What Is Vision and Why Does it Matter in Software Development?
As the Product Owner on a software team, your main role is often broken down into two parts: ownership and communicating what’s known as the 3 V’s–Vision, Value, and Validation. In this post, we’re going to focus on vision and the importance of clearly communicating vision for your software. An excellent definition of vision can be found in the following quote:
A vision is a picture of the success of a project at a time in the future. A vision in not a mission statement. We see [the vision] as being akin to the North Star, a never-ending piece of work that we commit to going after for life. It also isn’t a strategic plan – which is the map to where we want to go. A vision is the actual destination. It’s a vivid description of what “success” looks and feels like for us – what we are able to achieve, and the effect it has on our staff – Ari Weinzweig
Given vision will define what success looks like for product we are building and the teams who are building it, it’s important the product owner be ready to create, manage, and own the vision throughout development of the product. Let’s dig deeper into how vision plays into product success, team success, and delivering value.
So how does vision play into the creation of a successful product? It’s important that a product owner be passionate about creating a vision that will solve the problems our users need solved, create a product that users want to use, and deliver value to the organization. The product owner should ensure the product vision is focused towards where we are going, what we can do, and where we can go, rather than focusing on where we are. Therefore, vision may emerge and change over the course of building our product as we are constantly learning more about our users. A successful product owner will not only allow for this, but constantly be working to keep the why in mind when driving towards our actual destination.
We often use the analogy that the product owner is the captain of the ship., aAs we venture along our journey in the open seas, waves will cause our route to shift, but the captain is always pointing the ship back towards our destination. If we only set out to product what we think our users need and avoid learning what they actually need, we run the risk of our effort being wasted building the wrong thing. Instead, if we start with success in mind and constantly circle back to ensure we understand the “why” behind the product we are building, we can unify our efforts to create a product that will have a positive impact and deliver the change our users need.
If you have ever been involved in a team that struggles to complete and release a successful product, you might have noticed a lack of motivation seems to be a common theme amongst the team. A visionary product owner with a strong commitment to owning and communicating the vision can be the difference between a motivated and an unmotivated team. Software engineering is complex work and requires creativity, if a team doesn’t understand why they are doing what they are doing or what success looks like, the incentive to innovate is hampered or even, in some cases, completely stifled. When a team can understand the vision, we can foster the buy in necessary to rally the team around building the right thing, the product our users will want to use, the thing the organization needs in order to create differentiation in the marketplace. The whole team can align around the vision and drive towards the goal line together, giving the team the opportunity to make the best day to day decisions as possible.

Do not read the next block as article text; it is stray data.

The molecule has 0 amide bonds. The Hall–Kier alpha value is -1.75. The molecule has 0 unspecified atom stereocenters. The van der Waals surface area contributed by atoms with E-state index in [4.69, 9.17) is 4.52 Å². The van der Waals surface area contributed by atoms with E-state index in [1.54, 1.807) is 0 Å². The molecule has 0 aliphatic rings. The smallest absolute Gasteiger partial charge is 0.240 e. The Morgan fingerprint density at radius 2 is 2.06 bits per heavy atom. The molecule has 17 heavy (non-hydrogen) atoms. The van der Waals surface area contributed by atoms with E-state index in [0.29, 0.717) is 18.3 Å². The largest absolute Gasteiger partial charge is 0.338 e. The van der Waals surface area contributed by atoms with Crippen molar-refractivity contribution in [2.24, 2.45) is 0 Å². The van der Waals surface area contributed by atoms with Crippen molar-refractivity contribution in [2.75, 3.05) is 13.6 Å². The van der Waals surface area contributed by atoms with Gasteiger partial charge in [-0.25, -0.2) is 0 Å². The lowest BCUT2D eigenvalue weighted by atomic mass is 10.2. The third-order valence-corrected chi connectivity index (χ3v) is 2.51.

Focus on Value
Vision and value are linked. When thinking through your vision and applying what you’ve learned about your users and their needs along the way, you also need to ask yourself, “why are we building this product?” That clarifying question will help you keep the value of your software as your focus. What value do the work items completed as part of your vision provide? Maybe your seeking to gain new users, retain the ones you have, take a bigger piece the market share in your marketplace, or even run your business more efficiently. Whatever you seek, value should be the number one focus and should be apparent every time you adjust, recommunicate, and deliver on your vision. I If a new idea emerges and you are considering whether to include it, first and foremost it should be valuable. Constantly ask yourself, “can the delivery of this idea successfully be mapped to value?”, if not it may not be necessary to build at all or certainly should not be at the top of the list to be completed. Focusing on value is key to creating a vision that will ultimately produce software that users want to use!
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